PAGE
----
6. Can pick from PFTT of 1 to 3, RAID1/5/6 (if available hosts)
    7. Since All Flash, reads are from cap tier
  7. Stretched Cluster
    1. Sync writes between two AZ’s
    2. Witness host is added and not charged to customer
    3. Pre-reqs
      1. Requires a AWS VPC with two subnets, one subnet per AZ
      2. Smallest SC is 6, largest is 28
      3. Must grow in pairs
      4. Adding hosts trombones between AZs – first one is added to AZ1, next is AZ2, next is AZ1, and so on
    4. Site Disaster Tolerance – default is dual site mirroring
  8. Network
    1. Traffic is separate between management and compute gateways
    2. Amazon Direct Connect allows for low-latency connections between on-prem and AWS.
    3. ENA’s are highly redundant even though there’s a single pNIC per host
    4. Two types of VPCs
      1. One created and managed by VMware – underlying VPC that is created when the SDDC is created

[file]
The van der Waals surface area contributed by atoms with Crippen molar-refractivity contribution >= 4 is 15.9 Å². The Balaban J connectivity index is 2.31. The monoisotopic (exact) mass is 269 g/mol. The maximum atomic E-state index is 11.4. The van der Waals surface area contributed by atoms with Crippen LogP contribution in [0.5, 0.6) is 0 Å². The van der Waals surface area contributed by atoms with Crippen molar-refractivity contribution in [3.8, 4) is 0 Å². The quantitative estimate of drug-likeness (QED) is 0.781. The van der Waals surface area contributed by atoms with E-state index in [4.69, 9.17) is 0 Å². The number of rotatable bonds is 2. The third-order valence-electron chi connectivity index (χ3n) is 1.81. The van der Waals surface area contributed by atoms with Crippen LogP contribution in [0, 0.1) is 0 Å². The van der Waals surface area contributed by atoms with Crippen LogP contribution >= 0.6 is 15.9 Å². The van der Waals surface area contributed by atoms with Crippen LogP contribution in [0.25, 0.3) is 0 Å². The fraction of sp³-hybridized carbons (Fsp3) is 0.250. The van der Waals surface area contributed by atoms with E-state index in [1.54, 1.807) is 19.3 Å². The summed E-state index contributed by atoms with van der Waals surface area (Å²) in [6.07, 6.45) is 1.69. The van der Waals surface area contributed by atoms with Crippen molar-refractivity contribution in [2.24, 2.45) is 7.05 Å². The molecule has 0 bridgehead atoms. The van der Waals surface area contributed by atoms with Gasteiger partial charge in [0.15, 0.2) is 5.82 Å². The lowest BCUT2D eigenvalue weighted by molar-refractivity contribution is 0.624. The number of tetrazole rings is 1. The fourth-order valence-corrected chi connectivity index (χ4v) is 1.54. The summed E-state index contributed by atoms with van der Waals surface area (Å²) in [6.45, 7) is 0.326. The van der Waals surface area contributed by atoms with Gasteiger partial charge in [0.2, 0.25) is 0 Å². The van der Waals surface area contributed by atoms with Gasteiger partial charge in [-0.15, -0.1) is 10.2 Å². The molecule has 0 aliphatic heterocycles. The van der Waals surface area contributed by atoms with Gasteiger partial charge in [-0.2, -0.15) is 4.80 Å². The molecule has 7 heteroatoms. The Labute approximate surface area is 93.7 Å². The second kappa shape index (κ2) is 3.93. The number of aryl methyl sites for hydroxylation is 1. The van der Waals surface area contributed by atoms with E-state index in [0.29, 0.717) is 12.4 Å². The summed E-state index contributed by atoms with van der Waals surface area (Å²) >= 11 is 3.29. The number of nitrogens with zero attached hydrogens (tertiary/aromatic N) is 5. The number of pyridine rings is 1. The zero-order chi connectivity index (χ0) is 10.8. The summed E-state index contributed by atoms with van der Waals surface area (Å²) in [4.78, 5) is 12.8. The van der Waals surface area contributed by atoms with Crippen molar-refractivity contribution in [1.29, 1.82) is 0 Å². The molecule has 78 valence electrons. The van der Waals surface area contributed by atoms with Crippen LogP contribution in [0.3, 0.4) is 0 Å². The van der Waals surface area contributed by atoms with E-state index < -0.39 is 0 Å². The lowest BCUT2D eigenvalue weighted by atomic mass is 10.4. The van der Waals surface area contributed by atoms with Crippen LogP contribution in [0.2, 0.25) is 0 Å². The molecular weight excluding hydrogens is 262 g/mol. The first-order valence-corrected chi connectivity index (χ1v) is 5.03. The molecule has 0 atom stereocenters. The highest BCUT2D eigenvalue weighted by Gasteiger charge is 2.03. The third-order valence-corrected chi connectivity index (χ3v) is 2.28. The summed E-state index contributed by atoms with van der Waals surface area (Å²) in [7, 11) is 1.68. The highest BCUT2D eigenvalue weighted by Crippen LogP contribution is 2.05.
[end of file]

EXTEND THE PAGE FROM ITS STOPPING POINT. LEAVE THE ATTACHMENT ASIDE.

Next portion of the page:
2. Second – VPC that you create so you can peer with native AWS services
    5. Firewall
      1. Default deny all
      2. Must add rules for vCenter access, IPsec, etc
      3. Firewall Rule Accelerator created a group of rules to accelerate successfully connecting a VPN tunnel
    6. Logical Networks
      1. Routed network – internal communication over a IPsec or Internet connection. Normal overlay network that we are used to.
      2. External Network – utilized for L2VPN connectivity. Requires Tunnel ID. Think of this as a subint
    7. Inter-Networking Scenarios
      1. Compute GW – IPsec for guest OS connectivity
      2. Compute CW – L2VPN for vMotion, same L2 domain